recovery and maybe we're looking at the trees too closely instead of the forest? i mean, this is all -- things are still moving forward, are they not? >> well, how quickly they're moving forward i guess is the the question, though. one of the things, the calendar is kind of playing against us. three of the last four years, only '09 being the exception, important high was made around this time of year. mid april to mid may. so there is some trepidation going into this. if you get one of the old adages to work and it's sell and may go away. but because of that, because of the calendar and the timing of the highs the last few year, i think the market is being a little cautious here. and there's good reason to be. europe is the perfect reason to be cautious at this time of year, especially with the situation in spain coming to a boil once again. but also the data, we don't really know if the last lee months or the winter period, the december, january and february was the real story or if that was just because of the unseasonably warm weather.
we had the pay roles for instance were up 240,000 on average during those three months, and the six months before that, they were up half of that, 120,000. so now we get to march, which is not as affected by the weather as much and where are we, back at 120,000, the range that was prevailing before we had that good weather. some of the other data like the empire state fell 14 points in march or into april. and back to the level that we saw -- or the lowest it's been since november. once again before that seasonal boost that we got from the better weather. so i think that will is some trepidation going into it because we're not really sure if the better data that we had was just a matter of the better weather. >> when i read this in the journal, i read very first line, europe's bold program to diffuse its financial crisis. and we keep hearing it wasn't bold enough, don't we? it's weird that they wrote that. >> may 2010 was a bold program. and so was july of 2011 and
october of 2011. they've had lots of bold programs. but they're really not getting to the heart of the matter. so you kind of have these red herrings like will this auction go well or not, and then when does because the banks still have ltro money, so about they don't buy, that would have been the story. do they go beyond this, will germany, will the the bundesbank allow germany to go beyond what they've already done. lots of schisms that could come to the foreov over the next several months. >> they need to turn the printing presses on full bore over there and it's hard to do when you've got weaker countries that can't deal value their own currency and stronger countries that are hesitant to throw their lot in with all the weaker countries to devalue their currency. but that's really what we're talking about. the ecb needs to open it up full bore, but germany won't let it
happen because they don't want to undermine their own currency. they remember the-wi -- >> absolutely. and there's imbalance within that euro. like you say, if greece could have devalued the drachma, they would be in a lot better shape than they are right now. and the point is just the real economics of it, spain's unemployment rate for people under 25 is 50%. similar thing in greece. and so what are the prospects for those young people in those countries. and the imbalances, though, because they don't see, they don't see anything going on, you get people actually shifting money into germany creating more liabilities for germany. the hundreds of billions doubled since last year. it's something called the very arcane target two which is the central banks of the national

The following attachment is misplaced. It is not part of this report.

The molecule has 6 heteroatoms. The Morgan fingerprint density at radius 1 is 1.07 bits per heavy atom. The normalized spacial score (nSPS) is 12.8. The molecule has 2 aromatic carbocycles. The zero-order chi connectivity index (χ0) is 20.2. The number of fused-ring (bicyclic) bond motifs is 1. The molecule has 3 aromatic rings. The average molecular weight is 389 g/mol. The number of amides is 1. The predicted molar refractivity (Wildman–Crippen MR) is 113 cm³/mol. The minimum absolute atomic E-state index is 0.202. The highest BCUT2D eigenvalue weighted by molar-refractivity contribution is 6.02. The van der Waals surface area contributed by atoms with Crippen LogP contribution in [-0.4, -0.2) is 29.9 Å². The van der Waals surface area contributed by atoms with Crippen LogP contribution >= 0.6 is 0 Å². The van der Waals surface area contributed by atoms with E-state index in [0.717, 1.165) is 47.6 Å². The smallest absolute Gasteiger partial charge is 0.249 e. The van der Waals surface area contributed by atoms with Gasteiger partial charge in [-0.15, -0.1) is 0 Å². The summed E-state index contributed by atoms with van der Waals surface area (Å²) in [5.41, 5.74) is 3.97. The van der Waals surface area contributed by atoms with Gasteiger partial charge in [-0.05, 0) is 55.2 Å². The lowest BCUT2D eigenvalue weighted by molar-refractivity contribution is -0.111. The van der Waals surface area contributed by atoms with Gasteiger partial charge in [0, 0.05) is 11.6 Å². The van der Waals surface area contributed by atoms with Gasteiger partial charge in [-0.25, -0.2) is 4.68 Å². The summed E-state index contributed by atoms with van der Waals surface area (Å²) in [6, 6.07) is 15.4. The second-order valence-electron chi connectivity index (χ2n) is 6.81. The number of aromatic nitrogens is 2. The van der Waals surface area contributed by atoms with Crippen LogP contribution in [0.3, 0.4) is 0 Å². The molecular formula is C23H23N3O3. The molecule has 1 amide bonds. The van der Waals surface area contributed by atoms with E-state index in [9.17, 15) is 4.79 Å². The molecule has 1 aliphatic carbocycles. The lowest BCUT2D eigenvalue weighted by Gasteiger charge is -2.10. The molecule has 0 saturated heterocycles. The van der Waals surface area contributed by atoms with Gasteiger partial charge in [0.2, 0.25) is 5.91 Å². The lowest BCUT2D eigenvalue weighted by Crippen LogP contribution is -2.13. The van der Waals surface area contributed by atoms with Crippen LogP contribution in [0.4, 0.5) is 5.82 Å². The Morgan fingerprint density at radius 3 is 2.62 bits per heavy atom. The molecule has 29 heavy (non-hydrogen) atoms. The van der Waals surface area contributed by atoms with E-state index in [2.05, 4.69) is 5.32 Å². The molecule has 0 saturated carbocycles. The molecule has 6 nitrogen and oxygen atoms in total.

countries payment system. away mr. spain, italy, greece, et cetera, doubled in the last year. so how far do they want to go. that's the question. and the election in france also might bring that to a boil a bit more. >> and we have to figure out how much it really affects us and then throw china in the mix. >> so with that in the calendar, kind of -- >> thank you, lou. see, i can bring this into your world. thanks, lou. the guy who played bernanke in your -- or that played buffett was blue grant lou grant on "mary tyler moore." and ted baxter would always say lou. so we're trying to get little -- >> a little culture lesson. >> we're trying to get young viewer, so -- >> somebody just ratted you out.
you were in norfolk last night? >> no, during the day time. >> he wanted to know how you got back. that's how you lost your voice. >> i actually didn't talk at that. >> i thought obama was thin ohi yesterday? >> there was a rally last night downtown. >> and you were screaming at that? >> all evening. and then i went to the clubs. so it really -- david axelrod got everybody very excited. a pumped up situation. >> people believed me. and this might happen to you. >> i get the helicopters all the time. good just be careful. >> when we come back, we he have a live report from madrid. we'll find out if a solid spanish bond auction this morning could be just what the bulls need. we are looking at green arrows this morning. but first, fans around the world mourning television and music legend dick clark this morning.